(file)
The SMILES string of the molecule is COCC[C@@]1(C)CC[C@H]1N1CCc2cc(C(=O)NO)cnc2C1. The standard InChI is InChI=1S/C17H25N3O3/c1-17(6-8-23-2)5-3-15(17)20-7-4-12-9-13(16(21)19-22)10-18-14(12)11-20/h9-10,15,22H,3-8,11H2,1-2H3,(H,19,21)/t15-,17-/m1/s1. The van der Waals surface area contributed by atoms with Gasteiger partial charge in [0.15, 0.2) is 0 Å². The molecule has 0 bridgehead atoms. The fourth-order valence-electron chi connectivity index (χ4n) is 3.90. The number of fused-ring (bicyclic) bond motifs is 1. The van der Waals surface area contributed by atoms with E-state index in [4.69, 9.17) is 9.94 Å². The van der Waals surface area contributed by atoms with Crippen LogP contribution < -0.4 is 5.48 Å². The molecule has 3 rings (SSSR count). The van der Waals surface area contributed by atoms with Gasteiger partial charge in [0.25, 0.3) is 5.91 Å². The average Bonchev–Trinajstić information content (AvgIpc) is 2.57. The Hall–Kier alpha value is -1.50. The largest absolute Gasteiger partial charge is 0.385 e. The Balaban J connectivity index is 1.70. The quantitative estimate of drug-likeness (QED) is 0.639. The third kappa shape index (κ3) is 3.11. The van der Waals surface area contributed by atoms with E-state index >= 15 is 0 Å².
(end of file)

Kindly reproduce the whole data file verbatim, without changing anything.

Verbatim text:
The SMILES string of the molecule is COCC[C@@]1(C)CC[C@H]1N1CCc2cc(C(=O)NO)cnc2C1. The standard InChI is InChI=1S/C17H25N3O3/c1-17(6-8-23-2)5-3-15(17)20-7-4-12-9-13(16(21)19-22)10-18-14(12)11-20/h9-10,15,22H,3-8,11H2,1-2H3,(H,19,21)/t15-,17-/m1/s1. The van der Waals surface area contributed by atoms with Gasteiger partial charge in [0.15, 0.2) is 0 Å². The molecule has 0 bridgehead atoms. The fourth-order valence-electron chi connectivity index (χ4n) is 3.90. The number of fused-ring (bicyclic) bond motifs is 1. The van der Waals surface area contributed by atoms with E-state index in [4.69, 9.17) is 9.94 Å². The van der Waals surface area contributed by atoms with Crippen LogP contribution < -0.4 is 5.48 Å². The molecule has 3 rings (SSSR count). The van der Waals surface area contributed by atoms with Gasteiger partial charge in [0.25, 0.3) is 5.91 Å². The average Bonchev–Trinajstić information content (AvgIpc) is 2.57. The Hall–Kier alpha value is -1.50. The largest absolute Gasteiger partial charge is 0.385 e. The Balaban J connectivity index is 1.70. The quantitative estimate of drug-likeness (QED) is 0.639. The third kappa shape index (κ3) is 3.11. The van der Waals surface area contributed by atoms with E-state index >= 15 is 0 Å².